Inductor-Capacitor LC Oscillator: Hydraulic Analogy (fun)

Inductor-Capacitor LC Oscillator: Hydraulic Analogy (fun)

Electric circuits and the hydraulic
analogy: inductor-capacitor oscillator, also known as the LC oscillator. In
earlier videos, I showed how an electronic capacitor works very much
like this hydraulic capacitor — a cylinder separated by a flexible rubber sheet, and
this electronic inductor works very much like this hydraulic inductor, a
water wheel connected to a heavy stone flywheel. Here I have a hydraulic
capacitor connected to a hydraulic inductor. Let’s see how these two circuit
elements behave when connected together like this. We start by pumping up the
capacitor to some pressure, and then I’ll remove the pump and just let the circuit
run. Let’s see what happens. OK, did you follow that? Let’s watch it
again I’ll narrate it. As the flexible rubber sheet pushes the water out, it
makes the inductor spin faster and faster. When it reaches the neutral
position, there’s no more force but there’s a high current, and you’ve got
this rotating flywheel still going fast, so it continues pushing water up through
here until it has pushed the rubber separator all the way to the other side.
This is the exact opposite of the starting position; you’ve got pressure
built up on this side instead of this side. It reverses and runs in the exact
opposite direction until it goes back to the original position,
assuming no losses to friction. The energy is stored in this stretched
rubber sheet in this position, and when this rubber sheet reaches the neutral
position, all the energy is stored as kinetic energy in this rotating flywheel.
Now this is very much like dropping a ball off from a tall building. It starts
out with a lot of potential energy at the top, which gets converted to kinetic
energy at the bottom and no potential energy, and then it bounces back up and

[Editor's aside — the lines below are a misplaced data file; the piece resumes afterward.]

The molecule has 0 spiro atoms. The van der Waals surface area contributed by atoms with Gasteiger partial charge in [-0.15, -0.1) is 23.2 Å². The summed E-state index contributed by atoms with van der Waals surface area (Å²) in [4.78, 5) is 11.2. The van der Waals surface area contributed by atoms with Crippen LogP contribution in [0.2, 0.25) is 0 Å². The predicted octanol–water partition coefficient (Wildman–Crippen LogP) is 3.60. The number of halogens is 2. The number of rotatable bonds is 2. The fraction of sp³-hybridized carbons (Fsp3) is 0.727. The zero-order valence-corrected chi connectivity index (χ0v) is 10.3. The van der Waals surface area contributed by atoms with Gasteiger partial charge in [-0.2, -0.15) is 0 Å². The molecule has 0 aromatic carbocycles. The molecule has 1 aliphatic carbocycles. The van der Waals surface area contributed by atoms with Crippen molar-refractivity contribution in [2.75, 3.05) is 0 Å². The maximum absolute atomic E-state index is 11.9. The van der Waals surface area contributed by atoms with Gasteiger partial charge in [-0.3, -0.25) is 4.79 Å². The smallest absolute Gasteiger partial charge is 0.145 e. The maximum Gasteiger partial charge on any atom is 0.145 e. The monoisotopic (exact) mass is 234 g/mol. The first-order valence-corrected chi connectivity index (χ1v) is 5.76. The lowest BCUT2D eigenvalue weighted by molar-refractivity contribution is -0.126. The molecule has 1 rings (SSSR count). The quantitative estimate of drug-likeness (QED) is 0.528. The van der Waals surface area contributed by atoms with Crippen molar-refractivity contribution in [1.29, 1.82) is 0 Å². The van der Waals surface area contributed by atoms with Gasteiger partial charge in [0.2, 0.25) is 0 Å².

the kinetic energy gets turned back into potential energy. Now let’s look at the
electronic capacitor and electronic and inductor connected in the same kind of
circuit. We pump up this capacitor by disconnecting it from the circuit and
connecting a battery. When we remove the battery, the charge remains until
we reconnect the circuit, and let’s see what happens. OK, pretty much exactly the same thing
happened. This charge is built up on this side of the capacitor starts pushing
current through this inductor. The inductor resists change just like the
flywheel in the hydraulic inductor, like this. At this point, we have the
maximum current but zero voltage across here, but we got this magnetic flux
working just like the flywheel in the hydraulic example. It’s going to keep
that charge flowing even though we got no voltage here. So as it continues, this
thing runs out of steam, but now this is charged up as much as it can go in the
opposite way that it was before, positive on this side and negative on this side, and so the reverse happens. We have the flow back and in the opposite direction
from before — which returns us to the original starting point, assuming no
losses to resistance in the wire. If you graph the current and voltage as a
function of time, you get a sine function for the current and a cosine
function for the voltage. At this starting point, you’ve got maximum
voltage here as you see here, and zero current here. When this current
starts flowing and when the capacitor runs out of steam, you’ve got the maximum